Members of the Academy of Motion Picture Arts & Sciences, along with the film business it represents, have a problem creating a wide range of black-led movies. When it comes time for awards, they throw up their hands — not unreasonably, but not with fully intellectual honesty either — saying there wasn't a worthy field of contenders from which to choose.
The Recording Academy and the music industry it represents have little problem offering up the art in the first place, as a look at the range of material from (and sales of) artists like Lamar, The Weeknd, Drake, Rihanna and a host of others demonstrates. And they're interesting in nominating them for the top prizes and including them in the conversation; that shouldn't be scoffed at But they still can't seem to see fit to honor them with the year's biggest prizes.
The movie business, in other words, has a production problem. The music business has an awards problem.
#OscarsSoWhite: The boycott, reaction and more
Skeptics (and worse) might say that evaluating awards shows through this lens is reductive. Voters at these ceremonies, they say, should be simply honoring "the best" of the year, and if they felt Swift's album was the best, and/or better than Lamar's, who are pundits to tell them otherwise? Like many who cover the entertainment business, I've received many emails to this effect, and look forward to many more.
But the argument of "best" seems to miss the point. For any given choice, sure, you can argue that one record happened to be better than another. But it's hard to argue with a pattern. And when so many worthy albums over the past decade — we could list the output of Nicki Minaj, Beyonce, Drake, Wiz Khalifa, Pharrell, Jay-Z, Joey Badass, 50 Cent and plenty of others — don't lead to a single best album, it feels like a pattern.
Part of this, it should be said, is what happens when rap and R&B, genres into which many African American artists fall, are segmented into separate categories. As my colleague Gerrick Kennedy wrote, the Recording Academy has a longstanding disinclination to name a rap album the best of the year, choosing instead to keep such material in dedicated categories. And it's not like country has won the top prize much in the past decade, one might reasonably point out, though even artists from those quarters — the Dixie Chicks, Alison Krauss — have won more than rap artists.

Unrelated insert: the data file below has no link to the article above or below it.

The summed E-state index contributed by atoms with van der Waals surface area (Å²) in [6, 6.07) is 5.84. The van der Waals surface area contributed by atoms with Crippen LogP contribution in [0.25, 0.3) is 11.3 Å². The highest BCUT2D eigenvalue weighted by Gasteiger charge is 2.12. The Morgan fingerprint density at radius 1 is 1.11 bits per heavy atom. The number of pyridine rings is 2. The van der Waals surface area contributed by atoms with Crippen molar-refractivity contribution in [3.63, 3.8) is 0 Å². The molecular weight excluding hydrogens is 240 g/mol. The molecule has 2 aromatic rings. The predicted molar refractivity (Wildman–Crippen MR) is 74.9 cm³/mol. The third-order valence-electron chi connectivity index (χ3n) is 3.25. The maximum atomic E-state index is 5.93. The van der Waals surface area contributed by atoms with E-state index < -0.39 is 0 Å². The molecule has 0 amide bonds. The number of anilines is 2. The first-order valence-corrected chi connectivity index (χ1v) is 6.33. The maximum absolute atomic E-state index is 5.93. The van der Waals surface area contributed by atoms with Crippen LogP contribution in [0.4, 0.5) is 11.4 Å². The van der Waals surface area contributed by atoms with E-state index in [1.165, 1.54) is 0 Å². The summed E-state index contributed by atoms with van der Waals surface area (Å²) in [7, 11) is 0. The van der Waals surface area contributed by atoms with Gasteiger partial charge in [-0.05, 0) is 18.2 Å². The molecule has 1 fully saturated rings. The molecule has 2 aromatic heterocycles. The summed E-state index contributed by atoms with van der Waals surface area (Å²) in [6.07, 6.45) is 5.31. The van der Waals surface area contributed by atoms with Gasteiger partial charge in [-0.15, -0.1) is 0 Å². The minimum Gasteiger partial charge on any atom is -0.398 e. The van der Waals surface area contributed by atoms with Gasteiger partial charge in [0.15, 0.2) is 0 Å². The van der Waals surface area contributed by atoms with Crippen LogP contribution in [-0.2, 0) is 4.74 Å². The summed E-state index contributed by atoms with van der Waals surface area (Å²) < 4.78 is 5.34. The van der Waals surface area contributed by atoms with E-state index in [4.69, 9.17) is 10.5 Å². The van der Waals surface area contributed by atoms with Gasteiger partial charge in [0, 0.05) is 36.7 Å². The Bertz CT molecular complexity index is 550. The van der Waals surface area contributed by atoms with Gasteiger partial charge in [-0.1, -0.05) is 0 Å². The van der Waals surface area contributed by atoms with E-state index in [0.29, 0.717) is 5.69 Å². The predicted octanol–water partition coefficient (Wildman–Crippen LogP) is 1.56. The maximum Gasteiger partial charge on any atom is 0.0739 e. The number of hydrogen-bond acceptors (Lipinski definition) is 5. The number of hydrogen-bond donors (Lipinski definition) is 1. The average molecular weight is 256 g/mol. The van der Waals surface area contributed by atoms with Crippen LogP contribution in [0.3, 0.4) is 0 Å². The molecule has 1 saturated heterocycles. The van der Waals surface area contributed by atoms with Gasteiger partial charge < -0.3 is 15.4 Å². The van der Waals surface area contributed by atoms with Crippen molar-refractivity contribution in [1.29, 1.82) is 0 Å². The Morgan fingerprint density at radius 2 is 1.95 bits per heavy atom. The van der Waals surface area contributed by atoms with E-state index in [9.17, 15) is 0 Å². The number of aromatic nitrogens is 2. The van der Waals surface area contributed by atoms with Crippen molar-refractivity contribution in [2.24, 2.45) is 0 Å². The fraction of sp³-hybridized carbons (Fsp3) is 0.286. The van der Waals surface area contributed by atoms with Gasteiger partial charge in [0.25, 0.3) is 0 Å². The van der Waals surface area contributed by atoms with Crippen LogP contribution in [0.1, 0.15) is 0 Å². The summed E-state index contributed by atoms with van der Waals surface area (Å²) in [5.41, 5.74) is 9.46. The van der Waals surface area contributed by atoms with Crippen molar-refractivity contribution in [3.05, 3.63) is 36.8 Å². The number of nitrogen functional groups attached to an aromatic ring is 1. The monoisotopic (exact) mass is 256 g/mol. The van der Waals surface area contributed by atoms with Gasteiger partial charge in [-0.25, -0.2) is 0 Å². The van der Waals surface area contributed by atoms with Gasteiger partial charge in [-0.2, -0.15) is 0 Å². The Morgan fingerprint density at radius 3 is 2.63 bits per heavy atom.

Still, it's becoming harder to argue that at least one of these records, year in and year out, isn't "the best" — just as it's getting tougher to make the case that with all of the talented black filmmakers out there, with all of the avenues for studio and independent financing, Hollywood can't manage to eke out more than one or two high-end movies with black characters in a given year.
In some respects, the Grammys have figured out some puzzles that continue to vex the Oscars — not the least of which is that the key to a successful awards show may be handing out....fewer awards. The Grammys gave just eight in the live telecast Monday, an average of one barely every forty minutes, a low in the modern era. The mind dances and spirit tingles at how a similarly constructed Oscars would look.
Other lessons may not make their way into Oscar producers' planning meetings. One doesn't necessarily need, for instance, posthumous tributes to run the length of an entire show; at some point Monday night, the in-memoriam segments were hatching other in-memoriam segments.
And the Grammys telecast directors these days often seem to be one step short of setting up a Taylor-Cam, able to capture the star's reaction to every win, loss and sneeze from the stage.
Which brings us back to that album of the year moment. Swift's "I love you" wish to Lamar was quickly followed with a speech in which she said, "As the first woman to win album of the year at the Grammys twice, I want to say to all the young women out there: There are going to be people along the way who will try to undercut your success, or take credit for your accomplishments or your fame, but … just focus on the work and … don't let those people sidetrack you."
The remarks were a not-exactly-veiled dig at Kanye West, who, among other shots, has included an objectifying and derisive line on his new album about Swift, apparently without her permission, in which he implies that he helped launch her career with his infamous "I'mma let you finish" moment at the 2009 VMAs. (That's when he assailed the awards for not giving Swift's prize to Beyonce.)
As he prepared to release his long-delayed "The Life of Pablo" this weekend, West has taken to social media to stoke the flames on the issue of race and music — at one point Monday, he asked "Pitchfork, Rolling Stone, New York Times, and any other white publication [to] please … not comment on black music anymore."
And then of course there was the memory of this time last year, when West jumped onstage during Beck's win for best album at the Grammys, saying once again that Beyonce was snubbed and that the Recording Academy needed to "respect artistry."
West's methods are certainly polarizing. (He later apologized for the Beck moment.) But his message may not be as outlandish as his critics would like you to think. When so many great black artists can't win album of the year, there's a case to be made, and an objection to register, that something larger may be happening.
West was only a spectral presence at this year's Grammys; even on Twitter, he didn't crash the party as he could have, choosing instead to focus on his efforts to hit up Mark Zuckerberg for a loan.
Next year, with "Pablo" in contention, West could well be back in the room. And the question about black artists winning big awards, long unspoken, may not be as silenced.